College Admissibility

By Allison Luhrs, College Counselor

It often shocks people to learn that over 80 percent of ranked colleges accept at least half their applicants, according to US News; there’s a tendency in our society to focus on the few institutions that accept only a small sliver of their well-qualified applicants. Our job as college counselors is to help students develop a balanced list of schools that includes some to which they feel confident in their admissibility—and all of which they would be excited to attend following their time at EPS.

Predicting admission is not a precise science. Ranges of selectivity and admission patterns at individual colleges can vary from year to year as applicant pools increase and decrease in size and as colleges modify enrollment targets or admission criteria. Most colleges publish freshman class profiles that provide useful statistics about their applicant and admitted student pools. These profiles often make it possible for a student to compare their test scores and GPA with typical statistical ranges to get a general sense of where their credentials might fall in a college’s applicant pool. Criteria such as legacy status, athletics, demonstrated interest, and special talents can also affect the admissions decision.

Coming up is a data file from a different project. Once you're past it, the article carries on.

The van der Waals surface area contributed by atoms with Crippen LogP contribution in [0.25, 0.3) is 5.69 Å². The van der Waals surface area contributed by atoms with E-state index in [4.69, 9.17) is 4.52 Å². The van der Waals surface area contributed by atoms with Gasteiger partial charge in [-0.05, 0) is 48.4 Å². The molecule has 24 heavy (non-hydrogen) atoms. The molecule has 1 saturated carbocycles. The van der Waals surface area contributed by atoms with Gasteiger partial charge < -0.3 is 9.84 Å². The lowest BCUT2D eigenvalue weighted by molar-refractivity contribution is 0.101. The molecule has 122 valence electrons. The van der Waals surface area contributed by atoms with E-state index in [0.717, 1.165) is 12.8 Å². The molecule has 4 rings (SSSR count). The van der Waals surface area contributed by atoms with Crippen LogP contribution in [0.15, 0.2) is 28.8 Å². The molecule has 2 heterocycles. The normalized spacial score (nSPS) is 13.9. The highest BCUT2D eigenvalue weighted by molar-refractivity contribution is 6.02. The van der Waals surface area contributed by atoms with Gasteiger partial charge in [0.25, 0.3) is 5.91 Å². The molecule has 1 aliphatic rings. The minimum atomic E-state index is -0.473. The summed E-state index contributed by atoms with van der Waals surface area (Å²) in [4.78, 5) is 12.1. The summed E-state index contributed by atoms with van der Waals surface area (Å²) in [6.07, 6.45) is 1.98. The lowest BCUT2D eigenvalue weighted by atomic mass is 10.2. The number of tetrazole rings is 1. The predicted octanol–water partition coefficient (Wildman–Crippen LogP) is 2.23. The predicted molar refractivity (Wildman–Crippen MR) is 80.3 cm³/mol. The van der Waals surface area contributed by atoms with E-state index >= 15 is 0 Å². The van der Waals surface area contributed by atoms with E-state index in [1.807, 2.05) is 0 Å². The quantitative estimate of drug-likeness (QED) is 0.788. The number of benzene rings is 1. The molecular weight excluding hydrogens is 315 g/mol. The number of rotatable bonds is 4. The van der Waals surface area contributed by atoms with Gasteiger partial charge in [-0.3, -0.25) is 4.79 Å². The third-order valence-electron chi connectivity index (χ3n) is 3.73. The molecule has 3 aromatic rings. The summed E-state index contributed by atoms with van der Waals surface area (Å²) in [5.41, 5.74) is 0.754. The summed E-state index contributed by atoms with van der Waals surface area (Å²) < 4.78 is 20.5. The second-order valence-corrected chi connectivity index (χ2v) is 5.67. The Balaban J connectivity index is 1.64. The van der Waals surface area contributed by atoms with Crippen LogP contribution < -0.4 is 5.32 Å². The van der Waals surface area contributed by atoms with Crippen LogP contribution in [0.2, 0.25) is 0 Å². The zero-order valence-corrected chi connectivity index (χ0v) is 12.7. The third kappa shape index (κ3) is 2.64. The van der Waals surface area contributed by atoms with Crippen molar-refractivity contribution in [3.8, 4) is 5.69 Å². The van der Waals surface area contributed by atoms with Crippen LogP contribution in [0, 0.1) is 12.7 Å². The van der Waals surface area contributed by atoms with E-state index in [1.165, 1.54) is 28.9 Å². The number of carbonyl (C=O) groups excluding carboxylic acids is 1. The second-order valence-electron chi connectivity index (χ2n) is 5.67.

When thinking about admissibility, the most important things to keep in mind are that nothing is a sure bet, and that most colleges look at a number of factors when deciding whether to admit a student: grades, test scores, letters of recommendation, essays, and interviews can all play a role, along with other factors such as activities, interests, and geography. Ultimately, colleges are interested in creating a class to meet their institutional needs, not in ranking applicants by merit. Assembling the strongest application possible and applying to a broad range of schools is the best way for a student to make certain they have choices come springtime. Then the real work of deciding where to enroll can begin.